One example of an appropriate modification to the checkout recommendation which users may wish to make relates to the test for leaks in the machine and breathing system presented in step 16. This generic leak test, although appropriate for all machines, requires some care to perform correctly on machines which employ check valves upstream of the common gas manifold. If not performed precisely as dm3iW, a significant leak may go undetected. To avoid this problem, one manufacturer of such machines provides special test apparatus and a different method for accomplishing this leak test. This manufacturer would prefer that the users test the machine as described in the operator’s manual. This illustrates the need to carefully review the operator’s manual before using the checkout recommendations. The FDA recommendations do not relieve users of their responsibility to be aware of any special procedures or precautions described in the operator’s manual supplied with their equipment.

Early in the development process, it was resolved that the recommendations should be kept as brief and as simple as possible to be practical for daily clinical use hence the single page format. Yet, it needed to be generic and sufficiently comprehensive to detect most of the common setup errors and equipment defects. These competing objectives complicated the development and led to compromises. For example, one trade-off centered around a means to detect a grossly malfunctioning vaporizer. While the test considered was useful and desirable in principle, it was judged too complex and time consuming to justify including it given the rarity of such a gross malfunction. Some users may disagree with that decision and may wish to include such a test in their own daily routine. For information on one way to perform such a test, contact: ECRI (5200 Butler Pike, Plymouth Meeting, PA 19462).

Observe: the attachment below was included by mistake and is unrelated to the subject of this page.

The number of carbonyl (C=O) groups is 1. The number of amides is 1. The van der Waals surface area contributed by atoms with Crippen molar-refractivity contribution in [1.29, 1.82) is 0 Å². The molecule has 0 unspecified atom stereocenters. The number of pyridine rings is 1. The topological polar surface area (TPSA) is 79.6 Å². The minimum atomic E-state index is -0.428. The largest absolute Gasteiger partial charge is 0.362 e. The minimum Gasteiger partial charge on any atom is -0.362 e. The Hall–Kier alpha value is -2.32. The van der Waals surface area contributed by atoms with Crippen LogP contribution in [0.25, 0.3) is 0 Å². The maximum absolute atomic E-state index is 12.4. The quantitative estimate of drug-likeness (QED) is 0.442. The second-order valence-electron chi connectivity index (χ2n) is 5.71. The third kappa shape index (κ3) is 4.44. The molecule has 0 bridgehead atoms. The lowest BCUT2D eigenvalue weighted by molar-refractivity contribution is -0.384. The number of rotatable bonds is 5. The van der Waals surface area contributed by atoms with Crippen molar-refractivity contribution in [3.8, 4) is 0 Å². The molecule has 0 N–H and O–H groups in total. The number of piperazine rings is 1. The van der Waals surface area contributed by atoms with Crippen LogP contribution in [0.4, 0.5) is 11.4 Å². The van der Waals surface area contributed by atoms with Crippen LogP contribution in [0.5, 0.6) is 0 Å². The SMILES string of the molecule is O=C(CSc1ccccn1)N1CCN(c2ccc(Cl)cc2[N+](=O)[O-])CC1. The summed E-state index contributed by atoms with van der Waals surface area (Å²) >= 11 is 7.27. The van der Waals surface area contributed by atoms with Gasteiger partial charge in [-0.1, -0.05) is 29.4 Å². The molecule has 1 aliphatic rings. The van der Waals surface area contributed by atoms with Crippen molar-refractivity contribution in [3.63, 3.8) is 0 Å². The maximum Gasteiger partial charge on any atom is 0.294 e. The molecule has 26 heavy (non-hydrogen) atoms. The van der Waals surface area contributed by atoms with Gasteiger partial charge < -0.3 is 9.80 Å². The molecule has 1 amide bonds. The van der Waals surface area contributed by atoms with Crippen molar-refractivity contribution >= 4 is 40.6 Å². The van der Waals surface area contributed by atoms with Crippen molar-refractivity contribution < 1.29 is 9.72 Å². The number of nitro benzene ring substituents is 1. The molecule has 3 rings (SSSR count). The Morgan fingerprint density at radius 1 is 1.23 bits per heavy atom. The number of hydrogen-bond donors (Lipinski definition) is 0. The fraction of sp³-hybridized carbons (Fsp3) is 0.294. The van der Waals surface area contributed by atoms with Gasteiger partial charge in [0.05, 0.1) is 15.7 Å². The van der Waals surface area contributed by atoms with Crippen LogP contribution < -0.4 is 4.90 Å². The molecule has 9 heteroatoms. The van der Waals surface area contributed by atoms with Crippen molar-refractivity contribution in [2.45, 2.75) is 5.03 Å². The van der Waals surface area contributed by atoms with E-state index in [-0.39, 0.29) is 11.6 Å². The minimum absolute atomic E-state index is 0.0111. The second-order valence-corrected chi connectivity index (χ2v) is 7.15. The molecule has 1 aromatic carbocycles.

The checkout procedure should be adequate explanation for most users, however, a more detailed description of most of the tests can be found in the companion publication to the educational videotape “Machine Check-Out” in the ASA Patient Safety Series. That checkout procedure is similar to the FDA recommendations. Copies may be obtained from the ASA. An additional source of detailed information on pre-use of anesthesia apparatus is Understanding Anesthesia Equipment, (2nd Ed.) by Dorsch and Dorsch (Williams & Wilkins, 1984).

The ASA, AANA, and industry plan to assist the FDA in disseminating these checkout recommendations. It is anticipated that copies will be made available by anesthesia equipment manufacturers and that the recommendations will be reprinted in ASA and AANA publications. A Notice of Availability is also scheduled to be published in the Federal Register informing the public of the availability of the final “Anesthesia Apparatus Checkout Recommendations.” Additional copies of the checkout recommendations may be obtained on request by writing to the Division of Technical Development (HFZ-240), Office of Training and Assistance, CDRHIFDA, 5600 Fishers Lane, Rockville, MD 20857.

Mr. Carstensen is Engineering Consultant, Center for Devices and Radiologic Health, U.S. Food and Drug Administration.